Videogame player experiences with micro-transactions: an interpretative phenomenological analysis

Gibson, E. ORCID: 0000-0002-1068-1036, Griffiths, M.D. ORCID: 0000-0001-8880-6524, Calado, F. ORCID: 0000-0003-2906-7279 and Harris, A. ORCID: 0000-0001-9627-4900, 2023. Videogame player experiences with micro-transactions: an interpretative phenomenological analysis. Computers in Human Behavior, 145: 107766. ISSN 0747-5632

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Background: Videogame monetisation methods have become a billion-dollar industry. Concerns surrounding micro-transaction use and potential negative psychological impact have become prevalent in recent years. For example, there is a suggested association between loot box buying and problem gambling, although this does not capture the nuanced experiences of players with a broad range of micro-transactions.

Aim: The present study aimed to identify convergences and divergences in videogame player experiences with micro-transactions, using interpretative phenomenological analysis.

Method: Eleven participants took part in online semi-structured interviews. Interviews focused on participants’ feelings, beliefs and motivations surrounding micro-transaction use.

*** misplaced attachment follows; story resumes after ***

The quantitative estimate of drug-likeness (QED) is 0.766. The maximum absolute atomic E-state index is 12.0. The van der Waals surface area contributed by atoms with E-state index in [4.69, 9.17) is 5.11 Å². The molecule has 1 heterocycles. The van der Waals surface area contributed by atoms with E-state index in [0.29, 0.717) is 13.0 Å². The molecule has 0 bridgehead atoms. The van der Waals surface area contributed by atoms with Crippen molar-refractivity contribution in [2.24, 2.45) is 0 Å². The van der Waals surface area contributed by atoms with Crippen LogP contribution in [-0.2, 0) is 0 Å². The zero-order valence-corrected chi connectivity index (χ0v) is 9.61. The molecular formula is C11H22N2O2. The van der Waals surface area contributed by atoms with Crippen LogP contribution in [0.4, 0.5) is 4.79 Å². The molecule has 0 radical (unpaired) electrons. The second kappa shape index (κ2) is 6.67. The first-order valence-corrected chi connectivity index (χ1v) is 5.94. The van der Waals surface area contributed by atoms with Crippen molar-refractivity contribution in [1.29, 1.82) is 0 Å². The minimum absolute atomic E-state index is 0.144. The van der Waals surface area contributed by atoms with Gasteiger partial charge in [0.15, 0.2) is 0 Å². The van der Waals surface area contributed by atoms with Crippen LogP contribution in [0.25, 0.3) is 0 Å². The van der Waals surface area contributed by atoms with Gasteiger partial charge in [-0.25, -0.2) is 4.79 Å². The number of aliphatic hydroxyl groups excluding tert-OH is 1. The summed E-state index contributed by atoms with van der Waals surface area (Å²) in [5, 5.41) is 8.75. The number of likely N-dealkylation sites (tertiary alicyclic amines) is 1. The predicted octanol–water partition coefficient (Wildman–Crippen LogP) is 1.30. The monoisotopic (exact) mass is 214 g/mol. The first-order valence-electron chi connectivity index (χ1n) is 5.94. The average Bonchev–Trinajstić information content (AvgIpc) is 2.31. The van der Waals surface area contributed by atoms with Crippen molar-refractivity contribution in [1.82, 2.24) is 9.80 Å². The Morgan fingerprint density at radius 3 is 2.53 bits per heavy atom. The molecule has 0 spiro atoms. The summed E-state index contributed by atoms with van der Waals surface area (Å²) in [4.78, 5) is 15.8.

Results: Six super-ordinate themes were identified: (i) self-control vs. impulsivity, (ii) motivations for use, (iii) obligation to play after purchases, (iv) guilt and regret, (v) feeling tricked or cheated and (vi) comparing micro-transaction use and gambling. Sub-themes relating to motivations for micro-transaction use and comparisons between micro-transaction and gambling also emerged.

Conclusions: Key motivations for micro-transaction use were giving back to or ‘rewarding’ game developers for their work and social connectedness. Participants who engaged with battle pass micro-transactions often felt a sense of obligation to continue playing the game after purchasing. Micro-transaction use was explained by participants' need for autonomy, relatedness, and competence. It is recommended that cognitive behavioural therapy could be used to treat maladaptive cognitive beliefs related to micro-transaction use.

Item Type: Journal article
Publication Title: Computers in Human Behavior
Creators: Gibson, E., Griffiths, M.D., Calado, F. and Harris, A.
Publisher: Elsevier BV
Date: August 2023
Volume: 145
ISSN: 0747-5632
Rights: © 2023 The Authors. Published by Elsevier Ltd. This is an open access article under the CC BY license (
Divisions: Schools > School of Social Sciences
Record created by: Laura Ward
Date Added: 05 Apr 2023 08:52
Last Modified: 05 Apr 2023 08:52

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